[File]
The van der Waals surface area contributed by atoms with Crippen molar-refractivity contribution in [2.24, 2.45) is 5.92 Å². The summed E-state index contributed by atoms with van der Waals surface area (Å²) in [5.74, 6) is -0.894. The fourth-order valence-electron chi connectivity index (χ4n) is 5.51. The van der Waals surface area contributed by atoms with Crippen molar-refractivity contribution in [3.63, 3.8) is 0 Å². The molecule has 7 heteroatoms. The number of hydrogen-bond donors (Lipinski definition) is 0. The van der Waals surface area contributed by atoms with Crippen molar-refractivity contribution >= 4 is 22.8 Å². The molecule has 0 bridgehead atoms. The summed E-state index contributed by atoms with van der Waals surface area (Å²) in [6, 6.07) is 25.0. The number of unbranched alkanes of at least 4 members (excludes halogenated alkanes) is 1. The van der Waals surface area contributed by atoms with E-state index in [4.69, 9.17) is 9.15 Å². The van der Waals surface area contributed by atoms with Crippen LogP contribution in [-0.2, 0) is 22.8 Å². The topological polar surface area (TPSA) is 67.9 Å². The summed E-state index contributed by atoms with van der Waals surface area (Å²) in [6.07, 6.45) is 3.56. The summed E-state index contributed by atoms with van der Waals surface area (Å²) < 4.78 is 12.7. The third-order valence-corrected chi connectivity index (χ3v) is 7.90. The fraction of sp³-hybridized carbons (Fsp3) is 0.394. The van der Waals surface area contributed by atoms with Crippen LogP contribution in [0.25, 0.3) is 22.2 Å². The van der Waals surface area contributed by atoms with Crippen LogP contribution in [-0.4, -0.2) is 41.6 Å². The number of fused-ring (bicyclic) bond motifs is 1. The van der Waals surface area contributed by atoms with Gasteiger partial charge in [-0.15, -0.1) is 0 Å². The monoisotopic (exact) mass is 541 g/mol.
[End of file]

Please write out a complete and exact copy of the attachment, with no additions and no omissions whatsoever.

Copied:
The van der Waals surface area contributed by atoms with Crippen molar-refractivity contribution in [2.24, 2.45) is 5.92 Å². The summed E-state index contributed by atoms with van der Waals surface area (Å²) in [5.74, 6) is -0.894. The fourth-order valence-electron chi connectivity index (χ4n) is 5.51. The van der Waals surface area contributed by atoms with Crippen molar-refractivity contribution in [3.63, 3.8) is 0 Å². The molecule has 7 heteroatoms. The number of hydrogen-bond donors (Lipinski definition) is 0. The van der Waals surface area contributed by atoms with Crippen molar-refractivity contribution >= 4 is 22.8 Å². The molecule has 0 bridgehead atoms. The summed E-state index contributed by atoms with van der Waals surface area (Å²) in [6, 6.07) is 25.0. The number of unbranched alkanes of at least 4 members (excludes halogenated alkanes) is 1. The van der Waals surface area contributed by atoms with E-state index in [4.69, 9.17) is 9.15 Å². The van der Waals surface area contributed by atoms with Crippen LogP contribution in [-0.2, 0) is 22.8 Å². The topological polar surface area (TPSA) is 67.9 Å². The summed E-state index contributed by atoms with van der Waals surface area (Å²) in [6.07, 6.45) is 3.56. The summed E-state index contributed by atoms with van der Waals surface area (Å²) < 4.78 is 12.7. The third-order valence-corrected chi connectivity index (χ3v) is 7.90. The fraction of sp³-hybridized carbons (Fsp3) is 0.394. The van der Waals surface area contributed by atoms with Crippen LogP contribution in [0.25, 0.3) is 22.2 Å². The van der Waals surface area contributed by atoms with Crippen LogP contribution in [-0.4, -0.2) is 41.6 Å². The number of fused-ring (bicyclic) bond motifs is 1. The van der Waals surface area contributed by atoms with Gasteiger partial charge in [-0.15, -0.1) is 0 Å². The monoisotopic (exact) mass is 541 g/mol.